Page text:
Women with alcohol use disorder who are unable to stop drinking during pregnancy face increased risk of miscarriage and stillbirth. If they carry their child to term, the baby is likely to suffer from fetal alcohol syndrome (FASD).

Babies with FASD have lower body weight, heart and kidney problems, and abnormal facial features. They may also have uncoordinated movements, hyperactivity, difficulty paying attention and retaining information, and speech and language delays. These issues may constitute an intellectual disability.

Treatment Options

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Luckily, there are a range of options for people who are seeking treatment for alcohol use disorder. Turning Point of Tampa is a treatment center that incorporates elements of all of the following treatment plans. Turning Point is a great source for primary treatment for alcohol use disorder, as well as eating disorders and issues with drug abuse. Turning Point of Tampa now offers Inpatient Detox to prevent withdrawal symptoms that could be fatal. Read on to learn about some of the most popular addiction treatment programs for alcohol dependence.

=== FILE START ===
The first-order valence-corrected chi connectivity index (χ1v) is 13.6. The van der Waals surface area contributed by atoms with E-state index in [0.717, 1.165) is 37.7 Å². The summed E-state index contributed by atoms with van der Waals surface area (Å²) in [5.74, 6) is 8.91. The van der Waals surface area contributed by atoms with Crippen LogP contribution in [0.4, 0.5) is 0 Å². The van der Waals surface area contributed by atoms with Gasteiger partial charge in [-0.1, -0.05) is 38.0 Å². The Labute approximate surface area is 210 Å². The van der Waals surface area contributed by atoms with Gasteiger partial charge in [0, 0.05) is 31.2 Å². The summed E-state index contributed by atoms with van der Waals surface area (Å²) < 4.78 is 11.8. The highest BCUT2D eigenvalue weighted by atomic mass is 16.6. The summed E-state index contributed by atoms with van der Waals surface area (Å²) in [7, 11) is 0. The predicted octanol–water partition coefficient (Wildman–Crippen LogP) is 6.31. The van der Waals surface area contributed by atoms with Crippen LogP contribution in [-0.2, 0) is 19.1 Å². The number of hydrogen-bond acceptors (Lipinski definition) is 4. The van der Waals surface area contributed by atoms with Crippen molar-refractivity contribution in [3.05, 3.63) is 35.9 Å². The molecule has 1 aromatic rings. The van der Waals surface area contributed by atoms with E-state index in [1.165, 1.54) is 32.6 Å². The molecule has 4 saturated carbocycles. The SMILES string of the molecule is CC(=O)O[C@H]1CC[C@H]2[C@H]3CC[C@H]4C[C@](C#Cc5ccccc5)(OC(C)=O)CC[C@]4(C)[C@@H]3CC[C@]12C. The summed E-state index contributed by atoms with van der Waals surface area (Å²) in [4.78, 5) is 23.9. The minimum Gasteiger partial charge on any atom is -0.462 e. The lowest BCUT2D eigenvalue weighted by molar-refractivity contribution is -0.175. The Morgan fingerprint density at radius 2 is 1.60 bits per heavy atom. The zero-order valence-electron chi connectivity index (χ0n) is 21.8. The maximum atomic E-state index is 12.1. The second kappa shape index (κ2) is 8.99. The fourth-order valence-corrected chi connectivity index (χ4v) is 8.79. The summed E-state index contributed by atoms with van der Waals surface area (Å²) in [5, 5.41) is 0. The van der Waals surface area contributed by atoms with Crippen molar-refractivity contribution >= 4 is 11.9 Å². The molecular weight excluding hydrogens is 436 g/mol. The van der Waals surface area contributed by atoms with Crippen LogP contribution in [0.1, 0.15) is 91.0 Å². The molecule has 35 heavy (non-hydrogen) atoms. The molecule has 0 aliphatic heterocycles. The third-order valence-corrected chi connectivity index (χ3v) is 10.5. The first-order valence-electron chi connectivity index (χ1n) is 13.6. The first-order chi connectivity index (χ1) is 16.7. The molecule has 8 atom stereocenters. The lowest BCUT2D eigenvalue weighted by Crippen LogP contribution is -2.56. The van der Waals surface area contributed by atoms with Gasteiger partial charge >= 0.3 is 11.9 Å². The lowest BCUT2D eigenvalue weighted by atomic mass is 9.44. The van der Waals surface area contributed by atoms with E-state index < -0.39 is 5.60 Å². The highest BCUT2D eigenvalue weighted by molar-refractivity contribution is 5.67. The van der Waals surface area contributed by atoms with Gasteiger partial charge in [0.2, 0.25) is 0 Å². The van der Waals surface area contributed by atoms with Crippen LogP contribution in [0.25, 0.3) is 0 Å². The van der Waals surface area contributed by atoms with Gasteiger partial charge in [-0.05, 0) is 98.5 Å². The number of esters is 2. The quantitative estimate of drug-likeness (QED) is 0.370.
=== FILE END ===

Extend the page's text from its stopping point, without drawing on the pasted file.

The Alcoholics Anonymous Treatment Program

Alcoholics Anonymous is a group founded in 1935 in Akron, Ohio. It is a nationwide support group for people who identify as alcoholic. Although Alcoholics Anonymous does not endorse or operate treatment centers or other professional institutions, its 12 steps are an important part of the treatment process at many alcohol treatment centers.

The AA CONCEPT of Alcoholism

Alcoholics Anonymous describes alcoholism two ways: The alcoholic cannot stop drinking alcohol entirely, and/or they cannot control the amount they take once they begin drinking. Let’s take a moment to look more closely at these two features of the AA definition of alcoholism.